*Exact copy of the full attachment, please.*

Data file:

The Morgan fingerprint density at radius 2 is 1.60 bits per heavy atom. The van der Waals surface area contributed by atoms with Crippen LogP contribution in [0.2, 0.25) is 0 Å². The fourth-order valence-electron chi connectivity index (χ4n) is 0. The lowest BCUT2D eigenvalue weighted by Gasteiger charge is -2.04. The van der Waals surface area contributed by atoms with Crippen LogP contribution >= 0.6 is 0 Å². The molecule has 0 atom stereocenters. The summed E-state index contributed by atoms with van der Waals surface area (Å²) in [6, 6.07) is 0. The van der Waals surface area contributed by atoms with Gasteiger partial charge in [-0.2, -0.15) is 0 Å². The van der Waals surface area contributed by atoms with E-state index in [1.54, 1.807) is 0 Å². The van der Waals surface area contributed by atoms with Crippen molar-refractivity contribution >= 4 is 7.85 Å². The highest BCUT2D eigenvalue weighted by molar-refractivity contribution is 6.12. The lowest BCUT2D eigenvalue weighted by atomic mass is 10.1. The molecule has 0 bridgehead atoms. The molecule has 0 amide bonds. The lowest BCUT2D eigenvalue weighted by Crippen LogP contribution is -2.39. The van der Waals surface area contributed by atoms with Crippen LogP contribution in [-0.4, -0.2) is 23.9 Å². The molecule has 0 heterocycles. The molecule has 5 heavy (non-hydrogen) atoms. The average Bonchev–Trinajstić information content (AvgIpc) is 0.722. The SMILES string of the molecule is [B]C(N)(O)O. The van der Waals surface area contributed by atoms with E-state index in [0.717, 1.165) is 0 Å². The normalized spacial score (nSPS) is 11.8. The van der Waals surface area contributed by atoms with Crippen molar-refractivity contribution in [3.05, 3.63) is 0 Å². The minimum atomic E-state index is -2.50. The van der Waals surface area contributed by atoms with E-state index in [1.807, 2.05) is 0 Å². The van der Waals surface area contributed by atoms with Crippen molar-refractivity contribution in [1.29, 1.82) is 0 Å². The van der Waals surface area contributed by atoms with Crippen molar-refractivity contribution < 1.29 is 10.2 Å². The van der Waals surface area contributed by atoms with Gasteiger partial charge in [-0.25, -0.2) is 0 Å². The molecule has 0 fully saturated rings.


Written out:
The Morgan fingerprint density at radius 2 is 1.60 bits per heavy atom. The van der Waals surface area contributed by atoms with Crippen LogP contribution in [0.2, 0.25) is 0 Å². The fourth-order valence-electron chi connectivity index (χ4n) is 0. The lowest BCUT2D eigenvalue weighted by Gasteiger charge is -2.04. The van der Waals surface area contributed by atoms with Crippen LogP contribution >= 0.6 is 0 Å². The molecule has 0 atom stereocenters. The summed E-state index contributed by atoms with van der Waals surface area (Å²) in [6, 6.07) is 0. The van der Waals surface area contributed by atoms with Gasteiger partial charge in [-0.2, -0.15) is 0 Å². The van der Waals surface area contributed by atoms with E-state index in [1.54, 1.807) is 0 Å². The van der Waals surface area contributed by atoms with Crippen molar-refractivity contribution >= 4 is 7.85 Å². The highest BCUT2D eigenvalue weighted by molar-refractivity contribution is 6.12. The lowest BCUT2D eigenvalue weighted by atomic mass is 10.1. The molecule has 0 bridgehead atoms. The molecule has 0 amide bonds. The lowest BCUT2D eigenvalue weighted by Crippen LogP contribution is -2.39. The van der Waals surface area contributed by atoms with Crippen LogP contribution in [-0.4, -0.2) is 23.9 Å². The molecule has 0 heterocycles. The molecule has 5 heavy (non-hydrogen) atoms. The average Bonchev–Trinajstić information content (AvgIpc) is 0.722. The SMILES string of the molecule is [B]C(N)(O)O. The van der Waals surface area contributed by atoms with E-state index in [0.717, 1.165) is 0 Å². The normalized spacial score (nSPS) is 11.8. The van der Waals surface area contributed by atoms with Crippen molar-refractivity contribution in [3.05, 3.63) is 0 Å². The minimum atomic E-state index is -2.50. The van der Waals surface area contributed by atoms with E-state index in [1.807, 2.05) is 0 Å². The van der Waals surface area contributed by atoms with Crippen molar-refractivity contribution in [1.29, 1.82) is 0 Å². The van der Waals surface area contributed by atoms with Crippen molar-refractivity contribution < 1.29 is 10.2 Å². The van der Waals surface area contributed by atoms with Gasteiger partial charge in [-0.25, -0.2) is 0 Å². The molecule has 0 fully saturated rings.